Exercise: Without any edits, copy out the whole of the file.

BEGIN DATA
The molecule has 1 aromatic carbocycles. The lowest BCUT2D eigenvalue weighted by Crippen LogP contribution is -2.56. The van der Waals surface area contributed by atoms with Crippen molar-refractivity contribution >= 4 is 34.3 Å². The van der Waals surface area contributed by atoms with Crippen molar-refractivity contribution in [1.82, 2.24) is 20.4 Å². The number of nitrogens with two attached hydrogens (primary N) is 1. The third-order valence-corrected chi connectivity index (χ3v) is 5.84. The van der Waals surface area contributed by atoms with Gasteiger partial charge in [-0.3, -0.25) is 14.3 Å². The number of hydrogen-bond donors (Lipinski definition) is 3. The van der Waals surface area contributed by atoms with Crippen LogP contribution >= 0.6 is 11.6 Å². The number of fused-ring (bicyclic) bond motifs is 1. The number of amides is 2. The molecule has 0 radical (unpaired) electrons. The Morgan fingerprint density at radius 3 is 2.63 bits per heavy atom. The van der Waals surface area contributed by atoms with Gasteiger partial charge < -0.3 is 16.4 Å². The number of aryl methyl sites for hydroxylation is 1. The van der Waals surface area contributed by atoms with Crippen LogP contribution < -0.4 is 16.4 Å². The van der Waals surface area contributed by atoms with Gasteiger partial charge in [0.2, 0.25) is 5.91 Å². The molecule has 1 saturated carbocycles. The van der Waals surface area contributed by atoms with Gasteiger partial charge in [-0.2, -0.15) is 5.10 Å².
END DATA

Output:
The molecule has 1 aromatic carbocycles. The lowest BCUT2D eigenvalue weighted by Crippen LogP contribution is -2.56. The van der Waals surface area contributed by atoms with Crippen molar-refractivity contribution >= 4 is 34.3 Å². The van der Waals surface area contributed by atoms with Crippen molar-refractivity contribution in [1.82, 2.24) is 20.4 Å². The number of nitrogens with two attached hydrogens (primary N) is 1. The third-order valence-corrected chi connectivity index (χ3v) is 5.84. The van der Waals surface area contributed by atoms with Gasteiger partial charge in [-0.3, -0.25) is 14.3 Å². The number of hydrogen-bond donors (Lipinski definition) is 3. The van der Waals surface area contributed by atoms with Crippen LogP contribution >= 0.6 is 11.6 Å². The number of fused-ring (bicyclic) bond motifs is 1. The number of amides is 2. The molecule has 0 radical (unpaired) electrons. The Morgan fingerprint density at radius 3 is 2.63 bits per heavy atom. The van der Waals surface area contributed by atoms with Gasteiger partial charge < -0.3 is 16.4 Å². The number of aryl methyl sites for hydroxylation is 1. The van der Waals surface area contributed by atoms with Crippen LogP contribution < -0.4 is 16.4 Å². The van der Waals surface area contributed by atoms with Gasteiger partial charge in [0.2, 0.25) is 5.91 Å². The molecule has 1 saturated carbocycles. The van der Waals surface area contributed by atoms with Gasteiger partial charge in [-0.2, -0.15) is 5.10 Å².